Budgeting After Divorce: 7 Tips to Keep Your Finances Under Control After Losing an Income Stream

In more recent years, finances between couples have become more-or-less egalitarian. But even if you’re contributing at least half of the household expenses, losing the other half can be a major financial blow—and that’s not even considering the hit your bank account can take from the divorce itself. A divorce can be seen as an opportunity to start fresh, and the following 7 tips can get you off on the right foot.

  1. Update your accounts

Start out by getting organized with the logistical aspects of your finances. If you changed your name after the divorce, you’ll need to obtain a new Social Security Card, driver’s license, passport, and credit cards. Notify your bank, credit card companies, insurance companies, department of motor vehicles, utilities providers, children’s school(s), and all other relevant institutions about the change of name and/or address. You will likely also have to update the titles on all assets (such as cars and houses) as well as the policy information and beneficiaries on your life insurance, 401k, pensions, and IRA accounts.

  1. Downsize where possible

As a newly-single person, your financial needs are now effectively cut in half (if not more so). If possible and financially feasible, consider starting with a smaller home or apartment as a means of saving money. Move to an area with a lower cost-of-living, and trade in your car for a smaller, more practical vehicle. Limit habits like eating out, shopping, and visiting the spa while you’re adjusting to your new budget.

  1. Figure out your health insurance

Once you’re officially divorced, you cannot stay on your ex’s health insurance plan—although your children can and certainly should if that approach proves to be the most cost-effective. If you are currently unemployed, your employer doesn’t offer health insurance, or you simply need more time to figure out your situation, you might want to consider applying for COBRA coverage or researching coverage options on the Maryland Health Connection.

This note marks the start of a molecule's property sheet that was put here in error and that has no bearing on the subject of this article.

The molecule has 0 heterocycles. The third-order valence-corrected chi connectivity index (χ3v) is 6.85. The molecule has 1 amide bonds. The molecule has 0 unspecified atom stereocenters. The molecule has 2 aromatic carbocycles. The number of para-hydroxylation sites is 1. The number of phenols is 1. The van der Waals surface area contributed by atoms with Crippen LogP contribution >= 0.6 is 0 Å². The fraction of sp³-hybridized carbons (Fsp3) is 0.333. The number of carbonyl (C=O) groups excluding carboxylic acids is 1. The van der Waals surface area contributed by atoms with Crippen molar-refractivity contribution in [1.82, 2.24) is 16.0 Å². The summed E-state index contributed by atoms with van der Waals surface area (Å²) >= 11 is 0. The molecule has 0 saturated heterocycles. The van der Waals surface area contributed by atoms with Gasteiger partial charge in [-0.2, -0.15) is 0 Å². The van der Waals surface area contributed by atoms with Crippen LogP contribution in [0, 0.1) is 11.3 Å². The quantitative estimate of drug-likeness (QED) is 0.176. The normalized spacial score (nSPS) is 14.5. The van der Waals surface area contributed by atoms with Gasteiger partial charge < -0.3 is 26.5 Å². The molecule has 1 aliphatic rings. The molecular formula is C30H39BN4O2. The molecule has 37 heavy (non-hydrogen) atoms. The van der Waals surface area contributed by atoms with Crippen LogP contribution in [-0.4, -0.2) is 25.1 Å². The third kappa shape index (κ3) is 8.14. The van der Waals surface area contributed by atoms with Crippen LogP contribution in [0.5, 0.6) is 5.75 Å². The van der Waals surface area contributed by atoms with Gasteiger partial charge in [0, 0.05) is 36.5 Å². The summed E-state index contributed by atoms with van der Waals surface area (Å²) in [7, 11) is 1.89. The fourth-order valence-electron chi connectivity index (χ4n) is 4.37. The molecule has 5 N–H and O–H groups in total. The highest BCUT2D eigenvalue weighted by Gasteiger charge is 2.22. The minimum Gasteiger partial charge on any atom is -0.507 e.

1. Set up income access

Make sure to open up your own bank account and establish direct deposit or income withholding for child support, spousal support, and/or alimony payments. You’ll also want to double check the accounting for your own paychecks and any other direct deposit or withdrawal systems you have set up. If necessary, you should also use this time to apply for any assistance programs you need.

  1. Seek advancement in your job or temporary part-time work

If you’re currently unemployed, a vocational counselor can help you improve your candidacy in the job market. However, if you’re already employed, now is a good time to finally ask for a promotion, and/or pick up part-time work to catch up after the divorce deficit and establish greater financial security.

  1. Plan for tax time

In addition to taxes on the assets you receive in the divorce settlement, you will also find that tax season is very different for a single person. Review the IRS publication on paying taxes after a divorce to prepare for your new responsibilities and discover ways to minimize costs.

  1. Dip into your savings

Your savings account is designed to keep you afloat during times of financial distress, so don’t stress too much or be overly stingy about using these funds. Once you get back on your feet, you’ll build your savings back up in no time.

Our goal at DiPietro Family Law is to simplify the divorce process, while ensuring that your rights are upheld. We encourage you to discuss all financial concerns you might have, so we can properly accommodate your concerns and help save you money in the long run. Call us at (888) 530-4374.

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